Potential

June 2, 2020 by  
Filed under Faith, Faith Articles

By Alan Mowbray –

William Shakespeare wrote, “What’s in a name? That which we call a rose by any other name would smell as sweet.”

Or would it? If Donald Trump changed his name to Gladys Smith, would all the prestige, trust, and brand recognition follow him to his new name? Hardly.

Our names are important. They appear to be an empty slate when we are born; yet, when our parents named us, they bestowed upon us part of God’s plan for us—potential waiting to be realized as we grow and learn. Have you ever wondered how your name fits into God’s plan for your life?

In Acts 4, a man named Joseph sold some land and gave all the proceeds to the apostles for the use of the young church. He received great honor and blessing for this act. His name means “he will add.” Prior to this, he had been given the nickname of Barnabas, which, as stated in verse 36 means “son of encouragement.” Was he living up to his name?

Israel sent 12 spies into the Promised Land to scope out the situation. Only two had a positive report upon return. Do you remember their names? Joshua and Caleb.

Joshua means “Jehovah is Salvation.” His report to Moses, if followed, would have permitted a whole generation to see the Promised Land. He saw that the Lord would see them through. Because his report was unheeded, that generation perished in the wilderness.

Caleb, whose name means “dog”(as in tenacious fighter, loyal), yearned to enter the Promised Land as well, boldly asking for the most dangerous lands to conquer—at eighty years of age..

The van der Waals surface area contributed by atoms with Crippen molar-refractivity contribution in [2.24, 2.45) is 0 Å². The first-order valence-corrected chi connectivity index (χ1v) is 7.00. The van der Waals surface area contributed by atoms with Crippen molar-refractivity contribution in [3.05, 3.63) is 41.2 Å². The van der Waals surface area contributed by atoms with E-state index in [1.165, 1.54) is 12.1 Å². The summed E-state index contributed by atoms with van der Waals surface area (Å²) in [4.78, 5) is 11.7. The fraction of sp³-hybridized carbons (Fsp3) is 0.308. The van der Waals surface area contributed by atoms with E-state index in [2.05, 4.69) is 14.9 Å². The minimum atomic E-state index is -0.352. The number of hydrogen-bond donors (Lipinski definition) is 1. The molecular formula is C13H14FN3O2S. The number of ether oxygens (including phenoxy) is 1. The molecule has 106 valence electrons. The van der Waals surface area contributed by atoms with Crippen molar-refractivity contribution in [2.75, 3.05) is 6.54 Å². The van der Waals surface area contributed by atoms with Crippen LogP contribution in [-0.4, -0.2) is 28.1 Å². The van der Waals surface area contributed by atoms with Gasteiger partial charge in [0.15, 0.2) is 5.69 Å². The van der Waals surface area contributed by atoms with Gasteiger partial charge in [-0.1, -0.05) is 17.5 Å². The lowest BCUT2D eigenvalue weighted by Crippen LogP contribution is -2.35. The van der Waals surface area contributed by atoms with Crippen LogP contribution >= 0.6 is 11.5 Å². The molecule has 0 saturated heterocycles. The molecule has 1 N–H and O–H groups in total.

Barnabas honored God with his giving. A couple named Ananias and Sapphira coveted the honor and blessing that Barnabas received and sold some land as well. Their story in Acts 5 does not have a happy ending. Conspiring to steal honor and blessing they lied about the sale total to the Holy Spirit and the apostles. That lie carried a price of immediate death.

The name Ananias means “Grace of God.” He took advantage that grace. And, with a meaning like “Woman of Beauty,” isn’t it sad that such a beautiful name as Sapphira is considered cursed by the world?

So the question is… How sweet is the fragrance of your name to God? Is its scent filled with the vision of provision that God has promised you, or does it stink of defeats, compromises, and lies to the Holy Spirit? Looking at myself, I’m not pleased. There are parts of my life that are flowing great, while other parts reveal weakness, failure, and deception. And still He loves me. Praise God for his grace!